Saturday, September 3, 2016

Maywitch Chapter 9: Auras

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Kay barely slept, and she went to training with bleary eyes and a heavy heart. She was still furious at Nadia, but couldn’t stop thinking about Gardner’s mission.
Her trainer, a middle-aged mage named Wojtec, went through spells and ingredients for barely an hour before dismissing her. His clipped sentences and furrowed brow told her that he sensed her lack of focus. Kay was given a long list of tasks for her homework, but she chose to ignore them for the time being, and wandered to the cafeteria to grab lunch.
The door to the cafeteria swung open with a bang as she approached. Nadia stepped through, her expression stormy. Kay stepped around her, determined to avoid a confrontation, but Nadia spoke up: “So are you gonna do this with us?”
Kay stopped and fought the urge to sigh. Had Gardner told Nadia already? “What?”
“You know. The mission Gardner talked to you about.” Nadia’s voice was low, but she didn’t seem concerned with the possibility of being overheard.
“I haven’t decided yet. It’s not like you guys gave me much info—”
“I hope you don’t turn it down,” Nadia said. “This mission could be what makes things safer for your mom—”
“Don’t bother.” Kay stormed into the cafeteria, not looking over her shoulder for Nadia’s reaction. The last thing she needed was Nadia parroting what Gardner had already said - especially when it was so manipulative.
She ate her lunch in a quiet rage, and just as she finished, her phone buzzed with a text from Gardner: Please relay your decision to me in the next hour. Keep in mind that you cannot back out once you commit. Too much at stake here.
Kay stared at her phone for a long while, mulling the two equally unappealing options. If she went, she’d be relying on selfish, cowardly Nadia to have her back.
But if Kay didn’t go, she’d be leaving the mission solely in Nadia’s hands - unless Gardner got someone else to go. That, of course, could result in someone being sent who trusted Nadia too much. And Kay wasn’t sure she could live with the guilt if some naive soul got fucked over by Nadia at the cost of their life. It was quite a fucked-up dilemma, she thought as she picked up her phone and typed:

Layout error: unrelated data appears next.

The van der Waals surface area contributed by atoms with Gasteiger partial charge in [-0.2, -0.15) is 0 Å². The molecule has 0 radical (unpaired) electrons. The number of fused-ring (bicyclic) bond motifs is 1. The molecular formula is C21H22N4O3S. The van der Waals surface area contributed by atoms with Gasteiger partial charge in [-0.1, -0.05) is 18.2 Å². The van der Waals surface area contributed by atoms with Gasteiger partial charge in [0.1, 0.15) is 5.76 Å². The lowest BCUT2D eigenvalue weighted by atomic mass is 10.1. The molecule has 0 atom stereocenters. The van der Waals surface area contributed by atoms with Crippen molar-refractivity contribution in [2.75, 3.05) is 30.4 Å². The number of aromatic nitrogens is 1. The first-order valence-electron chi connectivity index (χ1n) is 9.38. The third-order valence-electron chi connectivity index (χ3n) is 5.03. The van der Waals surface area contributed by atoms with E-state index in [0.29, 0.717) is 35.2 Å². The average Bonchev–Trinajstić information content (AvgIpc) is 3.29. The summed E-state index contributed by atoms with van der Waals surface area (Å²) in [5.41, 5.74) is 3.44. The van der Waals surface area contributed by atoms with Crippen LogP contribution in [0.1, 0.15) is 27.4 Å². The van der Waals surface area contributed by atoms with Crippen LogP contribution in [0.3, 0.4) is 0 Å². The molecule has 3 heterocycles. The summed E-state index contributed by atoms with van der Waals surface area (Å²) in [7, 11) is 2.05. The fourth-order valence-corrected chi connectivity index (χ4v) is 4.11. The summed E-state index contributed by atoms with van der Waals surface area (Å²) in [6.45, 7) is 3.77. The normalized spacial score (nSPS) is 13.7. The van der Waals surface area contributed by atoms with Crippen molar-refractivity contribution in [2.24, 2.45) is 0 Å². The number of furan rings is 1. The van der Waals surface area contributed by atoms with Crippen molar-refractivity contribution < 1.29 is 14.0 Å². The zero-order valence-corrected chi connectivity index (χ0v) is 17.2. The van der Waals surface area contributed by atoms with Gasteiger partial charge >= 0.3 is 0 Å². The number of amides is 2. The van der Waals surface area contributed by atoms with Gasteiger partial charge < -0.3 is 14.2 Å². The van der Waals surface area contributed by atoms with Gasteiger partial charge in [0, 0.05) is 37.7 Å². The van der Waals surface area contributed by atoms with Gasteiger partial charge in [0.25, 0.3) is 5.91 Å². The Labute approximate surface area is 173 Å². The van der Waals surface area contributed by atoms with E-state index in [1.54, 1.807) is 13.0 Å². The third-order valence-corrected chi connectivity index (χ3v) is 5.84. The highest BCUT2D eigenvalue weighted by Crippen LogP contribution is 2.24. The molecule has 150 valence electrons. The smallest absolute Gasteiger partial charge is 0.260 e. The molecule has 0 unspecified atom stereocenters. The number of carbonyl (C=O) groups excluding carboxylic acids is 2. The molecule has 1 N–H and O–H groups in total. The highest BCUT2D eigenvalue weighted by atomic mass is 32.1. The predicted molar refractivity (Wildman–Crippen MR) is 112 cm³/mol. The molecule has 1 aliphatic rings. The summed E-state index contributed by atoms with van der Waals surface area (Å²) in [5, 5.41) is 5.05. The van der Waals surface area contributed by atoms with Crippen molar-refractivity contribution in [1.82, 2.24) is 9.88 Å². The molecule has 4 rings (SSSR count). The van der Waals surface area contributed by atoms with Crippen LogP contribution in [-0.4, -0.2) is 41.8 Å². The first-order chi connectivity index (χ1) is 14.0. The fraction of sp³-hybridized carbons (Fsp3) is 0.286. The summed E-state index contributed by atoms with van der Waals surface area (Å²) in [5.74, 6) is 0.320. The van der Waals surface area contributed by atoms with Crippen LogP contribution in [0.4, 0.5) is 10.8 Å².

I’m in. Let’s do this.
A half-hour later, as she finished showering in her room, her phone buzzed with a new text: Meet in the conference room in 20 minutes. Don’t bother bringing anything yet - we have lots to do before you leave.
She dressed and headed out, not even bothering to lock her room as she left. When she arrived at the conference room a few minutes early, she was greeted by Gardner, Nadia, and - to her surprise and concern - Holly.
“We might as well start, since everyone’s here,” Gardner said. “Close the door behind you.”

Two hours and several top-secret documents later, Kay had figured out her role in a very basic scenario: she was going to pose as a malcontent drifter named Lisa Michaels. Her first task was to try to gain the trust of Dustin Reyes, Renaya’s right-hand man, as he made his weekly trip to karaoke night at a bar in Grand Junction. Since she probably only had one shot, she had to pretend to sense his malevolent, troubled aura and introduce herself directly.
If the plan didn’t work, it was unlikely that Dustin would try to kill her - at least, that was what Gardner thought based on the intelligence they had on him. Kay would have to slink away back to Maywitch, and her role in the plan would end there.
But if everything went well, he would quickly bring her into the fold once he saw her capabilities. Gardner had given Kay a crash course on making lumericite, a low-grade explosive that most firecasters were able to make. The raw ingredients were easy to obtain - salt and charcoal formed the base - but its production was strictly forbidden because it was so dangerous. Renaya and her crew, though, had used it in one prior ambush on Maywitch staff, and would surely have some appreciation for mages who could make it.
Nadia and Holly would be heading in separately from Kay, and would be known as Dawn and Billie, respectively. Their plan was a bit more dangerous: set a fire someplace relatively harmless, but close enough to a known associate of Renaya’s to catch his attention. From there, they would brand themselves as malcontents and would-be violent radicals who just hadn’t found the right cause yet.
The three of them glanced nervously at each other as they headed to the clinic, where their hair would be cut or dyed, their faces would be altered temporarily, and their auras would be permanently changed.